||Plasma membrane microdomains regulate turnover of transport proteins in yeast.
||Guido Grossmann, Jan Malinsky, Wiebke Stahlschmidt, Martin Loibl, Ina Weig-Meckl, Wolf B Frommer, Miroslava Opekarová, Widmar Tanner
||In this study, we investigate whether the stable segregation of proteins and lipids within the yeast plasma membrane serves a particular biological function. We show that 21 proteins cluster within or associate with the ergosterol-rich membrane compartment of Can1 (MCC). However, proteins of the endocytic machinery are excluded from MCC. In a screen, we identified 28 genes affecting MCC appearance and found that genes involved in lipid biosynthesis and vesicle transport are significantly overrepresented. Deletion of Pil1, a component of eisosomes, or of Nce102, an integral membrane protein of MCC, results in the dissipation of all MCC markers. These deletion mutants also show accelerated endocytosis of MCC-resident permeases Can1 and Fur4. Our data suggest that release from MCC makes these proteins accessible to the endocytic machinery. Addition of arginine to wild-type cells leads to a similar redistribution and increased turnover of Can1. Thus, MCC represents a protective area within the plasma membrane to control turnover of transport proteins.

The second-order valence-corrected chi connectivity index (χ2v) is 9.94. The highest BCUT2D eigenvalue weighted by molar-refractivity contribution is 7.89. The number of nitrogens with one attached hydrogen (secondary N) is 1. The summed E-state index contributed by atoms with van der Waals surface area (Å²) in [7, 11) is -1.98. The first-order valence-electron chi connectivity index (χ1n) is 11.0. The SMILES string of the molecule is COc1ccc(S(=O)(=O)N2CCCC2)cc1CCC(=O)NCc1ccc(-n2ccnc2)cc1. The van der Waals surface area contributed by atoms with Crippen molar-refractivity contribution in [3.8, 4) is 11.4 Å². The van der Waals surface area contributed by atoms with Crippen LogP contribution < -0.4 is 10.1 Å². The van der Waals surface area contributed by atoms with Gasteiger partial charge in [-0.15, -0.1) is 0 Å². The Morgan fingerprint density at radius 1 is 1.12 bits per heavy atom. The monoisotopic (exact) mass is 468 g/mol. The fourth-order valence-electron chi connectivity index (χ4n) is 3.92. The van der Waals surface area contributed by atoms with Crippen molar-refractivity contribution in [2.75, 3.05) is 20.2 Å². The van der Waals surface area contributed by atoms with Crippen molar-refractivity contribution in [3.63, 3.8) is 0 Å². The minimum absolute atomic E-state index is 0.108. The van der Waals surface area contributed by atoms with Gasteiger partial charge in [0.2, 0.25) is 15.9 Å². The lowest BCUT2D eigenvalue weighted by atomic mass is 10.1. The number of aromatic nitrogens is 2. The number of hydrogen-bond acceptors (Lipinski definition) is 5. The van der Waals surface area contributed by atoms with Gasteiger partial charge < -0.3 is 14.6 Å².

||J. Cell Biol. 2008; 183:1075-88
These data may contain errors.
YeastPhenome.org is running in beta version.
The data are available for download, but, as of today, we cannot guarantee lack of errors or code bugs introduced during processing.
This warning will be removed after all cross-checks and validations have been completed.
In the meantime, please, be careful when using the data.